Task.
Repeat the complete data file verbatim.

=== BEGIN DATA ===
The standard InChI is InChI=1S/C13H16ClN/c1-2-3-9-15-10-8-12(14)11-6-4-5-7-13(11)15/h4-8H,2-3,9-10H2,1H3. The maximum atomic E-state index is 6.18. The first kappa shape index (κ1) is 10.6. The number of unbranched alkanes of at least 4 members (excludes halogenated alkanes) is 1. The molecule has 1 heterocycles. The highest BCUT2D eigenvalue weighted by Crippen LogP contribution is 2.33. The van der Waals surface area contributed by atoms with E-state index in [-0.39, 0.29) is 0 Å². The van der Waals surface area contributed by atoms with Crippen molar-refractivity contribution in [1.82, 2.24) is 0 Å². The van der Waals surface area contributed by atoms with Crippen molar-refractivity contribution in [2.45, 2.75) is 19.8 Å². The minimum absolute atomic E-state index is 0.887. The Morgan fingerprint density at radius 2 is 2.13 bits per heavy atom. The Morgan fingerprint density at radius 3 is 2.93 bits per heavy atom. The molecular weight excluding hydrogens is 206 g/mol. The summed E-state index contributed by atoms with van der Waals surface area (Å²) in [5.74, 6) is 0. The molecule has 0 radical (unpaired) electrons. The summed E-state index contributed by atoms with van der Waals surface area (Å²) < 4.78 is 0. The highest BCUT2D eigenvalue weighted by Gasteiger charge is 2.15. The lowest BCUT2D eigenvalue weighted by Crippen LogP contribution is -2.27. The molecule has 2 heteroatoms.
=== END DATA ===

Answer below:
The standard InChI is InChI=1S/C13H16ClN/c1-2-3-9-15-10-8-12(14)11-6-4-5-7-13(11)15/h4-8H,2-3,9-10H2,1H3. The maximum atomic E-state index is 6.18. The first kappa shape index (κ1) is 10.6. The number of unbranched alkanes of at least 4 members (excludes halogenated alkanes) is 1. The molecule has 1 heterocycles. The highest BCUT2D eigenvalue weighted by Crippen LogP contribution is 2.33. The van der Waals surface area contributed by atoms with E-state index in [-0.39, 0.29) is 0 Å². The van der Waals surface area contributed by atoms with Crippen molar-refractivity contribution in [1.82, 2.24) is 0 Å². The van der Waals surface area contributed by atoms with Crippen molar-refractivity contribution in [2.45, 2.75) is 19.8 Å². The minimum absolute atomic E-state index is 0.887. The Morgan fingerprint density at radius 2 is 2.13 bits per heavy atom. The Morgan fingerprint density at radius 3 is 2.93 bits per heavy atom. The molecular weight excluding hydrogens is 206 g/mol. The summed E-state index contributed by atoms with van der Waals surface area (Å²) in [5.74, 6) is 0. The molecule has 0 radical (unpaired) electrons. The summed E-state index contributed by atoms with van der Waals surface area (Å²) < 4.78 is 0. The highest BCUT2D eigenvalue weighted by Gasteiger charge is 2.15. The lowest BCUT2D eigenvalue weighted by Crippen LogP contribution is -2.27. The molecule has 2 heteroatoms.